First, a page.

Books for Cultural Diversity: Japan


From the beautiful scenery to the fresh cuisine to the traditions that live alongside bright, new technologies, Japan has long been a destination for travelers of every age. This month, we take a look at Japanese culture through a roundup of manga, literature, and cookbooks.

Wind Up Bird ChronicleThe Wind-Up Bird Chronicle by Haruki Murakami
This is the novel that vaulted Murakami to the international stage. The imaginative tale is at once a detective story, an account of a disintegrating marriage, and an excavation of the buried secrets of World War II.
The ThiefThe Thief by Fuminori Nakamura
An award-winning, literary crime masterpiece that follows a Japanese pickpocket lost to the machinations of fate.
Tale of Genji
The Tale of Genji by Lady Murasaki Shikibu, translated by Royall Tyler
Written in the eleventh century, this exquisite portrait of courtly life in medieval Japan is widely celebrated as the world’s first novel.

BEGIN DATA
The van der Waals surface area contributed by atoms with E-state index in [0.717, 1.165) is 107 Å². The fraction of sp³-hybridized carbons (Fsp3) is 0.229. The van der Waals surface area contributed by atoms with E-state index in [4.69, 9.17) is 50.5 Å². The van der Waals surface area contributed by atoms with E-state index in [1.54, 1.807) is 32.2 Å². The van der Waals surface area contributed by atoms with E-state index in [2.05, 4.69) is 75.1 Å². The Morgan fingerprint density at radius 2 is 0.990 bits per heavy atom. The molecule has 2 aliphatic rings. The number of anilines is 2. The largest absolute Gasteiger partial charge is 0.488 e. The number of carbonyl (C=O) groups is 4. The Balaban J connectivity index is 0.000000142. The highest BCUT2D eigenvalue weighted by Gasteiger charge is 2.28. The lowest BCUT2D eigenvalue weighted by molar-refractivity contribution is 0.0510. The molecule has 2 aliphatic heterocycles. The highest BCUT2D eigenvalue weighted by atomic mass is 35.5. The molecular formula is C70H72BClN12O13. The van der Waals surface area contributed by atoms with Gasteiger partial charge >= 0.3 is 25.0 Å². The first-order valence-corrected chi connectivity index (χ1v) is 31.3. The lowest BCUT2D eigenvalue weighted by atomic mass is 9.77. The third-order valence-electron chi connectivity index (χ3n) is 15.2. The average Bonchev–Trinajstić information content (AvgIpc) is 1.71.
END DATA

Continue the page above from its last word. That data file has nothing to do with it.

Snow Country
Snow Country by Yasunari Kawabata
Snow Country by Nobel Prize winner Yasunari Kawabata is widely considered the writer’s masterpiece: a powerful tale of wasted love set amid the desolate beauty of western Japan.
Rurouni Kenshin
Rurouni Kenshin, story and art by Nobuhiro Watsuki
This is one of the best-selling manga series of all time. Hitokiri Battosai was a feared and ruthless assassin. Now he is a rurouni wanderer who has vowed to draw his sword only to protect those in need, but his enemies have vowed to bring him down.

Japanese CookingJapanese Cooking by Shizuo Tsuji The twenty-fifth anniversary edition of Tsuji’s classic work is beautifully illustrated with eight pages of new color photos and more than 500 drawings. It contains 230 traditional recipes as well as detailed explanations of ingredients, kitchen utensils, techniques, and cultural aspects of Japanese cuisine.